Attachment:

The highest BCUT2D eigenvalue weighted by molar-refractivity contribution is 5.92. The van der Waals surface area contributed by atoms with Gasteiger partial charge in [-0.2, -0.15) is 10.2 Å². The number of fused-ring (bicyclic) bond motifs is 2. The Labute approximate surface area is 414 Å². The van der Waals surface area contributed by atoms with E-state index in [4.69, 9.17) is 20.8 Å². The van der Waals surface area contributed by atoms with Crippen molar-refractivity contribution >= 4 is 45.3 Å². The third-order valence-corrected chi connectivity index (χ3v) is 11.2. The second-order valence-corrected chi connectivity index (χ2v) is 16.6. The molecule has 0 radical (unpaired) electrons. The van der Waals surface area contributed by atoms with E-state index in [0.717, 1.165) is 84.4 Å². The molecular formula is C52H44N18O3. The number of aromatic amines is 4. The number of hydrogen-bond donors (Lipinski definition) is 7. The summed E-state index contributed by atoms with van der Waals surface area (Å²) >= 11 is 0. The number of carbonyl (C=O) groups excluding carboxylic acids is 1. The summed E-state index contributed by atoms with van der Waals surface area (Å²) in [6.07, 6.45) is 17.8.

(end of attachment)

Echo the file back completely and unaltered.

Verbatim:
The highest BCUT2D eigenvalue weighted by molar-refractivity contribution is 5.92. The van der Waals surface area contributed by atoms with Gasteiger partial charge in [-0.2, -0.15) is 10.2 Å². The number of fused-ring (bicyclic) bond motifs is 2. The Labute approximate surface area is 414 Å². The van der Waals surface area contributed by atoms with E-state index in [4.69, 9.17) is 20.8 Å². The van der Waals surface area contributed by atoms with Crippen molar-refractivity contribution >= 4 is 45.3 Å². The third-order valence-corrected chi connectivity index (χ3v) is 11.2. The second-order valence-corrected chi connectivity index (χ2v) is 16.6. The molecule has 0 radical (unpaired) electrons. The van der Waals surface area contributed by atoms with E-state index in [0.717, 1.165) is 84.4 Å². The molecular formula is C52H44N18O3. The number of aromatic amines is 4. The number of hydrogen-bond donors (Lipinski definition) is 7. The summed E-state index contributed by atoms with van der Waals surface area (Å²) >= 11 is 0. The number of carbonyl (C=O) groups excluding carboxylic acids is 1. The summed E-state index contributed by atoms with van der Waals surface area (Å²) in [6.07, 6.45) is 17.8.